For Kremlin officials and most Russian media, the outcome of the three-way summit that took place on May 12 in the Caspian Sea city port of Turkmenbashi is a major victory for Putin.
The plan envisages the construction of a new pipeline and the modernization of old ones to carry Turkmen and Kazakh natural gas to Russia and on to Europe.
One of the most immediate political fallouts of the talks the Russian president had with his Kazakh and Turkmen counterparts, Nursultan Nazarbaev and Gurbanguly Berdymukhammedov, is that they eclipsed a rival high-level meeting that took place the day before in Krakow, Poland.
Nazarbaev, who had initially confirmed his presence at this pro-Western energy summit that was to focus on Caspian oil projects for European consumer countries, dispatched instead a deputy energy minister, Lyazzat Kiinov.
Analyst Vladimir Socor wrote in the May 14 issue of the Jamestown Foundation's Eurasia Daily Monitor that the announcement made in Turkmenbashi "cast a dark shadow on the Krakow summit" and left U.S. and EU Caspian energy policies "in ruins."
In a joint statement released at the end of their meeting, the Russian, Kazakh, and Turkmen leaders said they had instructed their respective governments to proceed with the construction of a new export pipeline to Russia along the Caspian Sea coast.
The declaration said a final agreement on the Caspian shore gas pipeline would be signed by September 1 and that its implementation would begin in the second half of 2008.
In a second declaration that was reportedly signed beforehand by Uzbek President Islam Karimov, the three presidents said they had agreed to upgrade two old pipelines, including one that carries Turkmen gas to Russia through Uzbekistan and Kazakhstan.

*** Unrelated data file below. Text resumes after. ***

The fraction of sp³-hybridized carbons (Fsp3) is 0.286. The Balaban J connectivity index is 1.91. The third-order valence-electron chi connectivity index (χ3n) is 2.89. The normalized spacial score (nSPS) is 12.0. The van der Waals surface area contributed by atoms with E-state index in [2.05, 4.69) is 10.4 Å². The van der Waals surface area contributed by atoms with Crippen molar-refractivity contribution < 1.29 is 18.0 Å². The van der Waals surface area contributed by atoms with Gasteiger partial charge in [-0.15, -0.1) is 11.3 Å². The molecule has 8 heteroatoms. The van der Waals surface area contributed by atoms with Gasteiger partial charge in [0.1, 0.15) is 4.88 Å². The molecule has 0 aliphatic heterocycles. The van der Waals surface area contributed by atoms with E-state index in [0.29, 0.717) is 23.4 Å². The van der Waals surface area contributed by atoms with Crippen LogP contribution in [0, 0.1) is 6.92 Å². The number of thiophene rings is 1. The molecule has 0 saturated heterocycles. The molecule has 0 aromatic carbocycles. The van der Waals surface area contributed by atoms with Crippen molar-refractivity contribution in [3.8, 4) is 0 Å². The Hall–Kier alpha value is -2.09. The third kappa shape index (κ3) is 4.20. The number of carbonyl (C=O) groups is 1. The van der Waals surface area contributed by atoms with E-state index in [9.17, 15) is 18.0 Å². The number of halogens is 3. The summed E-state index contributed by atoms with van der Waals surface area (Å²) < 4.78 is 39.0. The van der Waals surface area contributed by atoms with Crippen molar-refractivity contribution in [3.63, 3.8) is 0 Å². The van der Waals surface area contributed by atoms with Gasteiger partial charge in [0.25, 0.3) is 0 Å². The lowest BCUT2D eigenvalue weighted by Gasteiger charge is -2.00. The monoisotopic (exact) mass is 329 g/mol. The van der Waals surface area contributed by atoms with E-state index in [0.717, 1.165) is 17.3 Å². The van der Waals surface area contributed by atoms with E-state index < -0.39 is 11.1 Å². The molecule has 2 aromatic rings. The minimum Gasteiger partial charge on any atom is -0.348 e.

Russian officials say the deals should help increase annual imports of Central Asian gas to 90 billion cubic meters, up from current volumes believed to be around 50 billion cubic meters.
Boost For Putin Ahead Of EU Talks
In the absence of information on Turkmenistan's actual gas reserves, which remain a state secret, Putin's victory is first and foremost diplomatic.
The Russian president is scheduled to meet May 19 with German Chancellor Angela Merkel and other European officials for talks that promise to be tense.
Although energy cooperation is unlikely to top the agenda of the upcoming Russia-EU summit, it would be most surprising if the results of the Turkmenbashi meeting were not discussed.
The Interfax news agency on May 12 quoted an unidentified Kremlin official as saying the deals secured that day in Turkmenistan gave Russia "additional arguments" in its energy dialogue with the European Union.
Russian Energy Minister Viktor Khristenko in turn said that, once implemented, those pipeline agreements would help cover the needs of both the CIS and European gas markets. A price dispute between Russia and Ukraine led to a brief disruption in supplies to Europe (ITAR-TASS)
The EU is wary of its energy dependence on Russia, which supplies roughly one-quarter of the oil and gas consumed by the bloc, and the proportion is set to rise sharply in coming decades.
Energy security has become a top priority for the EU ever since a price dispute between Moscow and Kyiv last year led to a brief disruption of gas deliveries from Russia. Ukraine is a main transit route for the natural gas Russia buys from Central Asian producers and re-exports to Europe.
Brussels insists that Russia ratify an international treaty known as the Energy Charter that would oblige it to offer foreign investors fair access to its hydrocarbon reserves and, more importantly, to its export pipelines.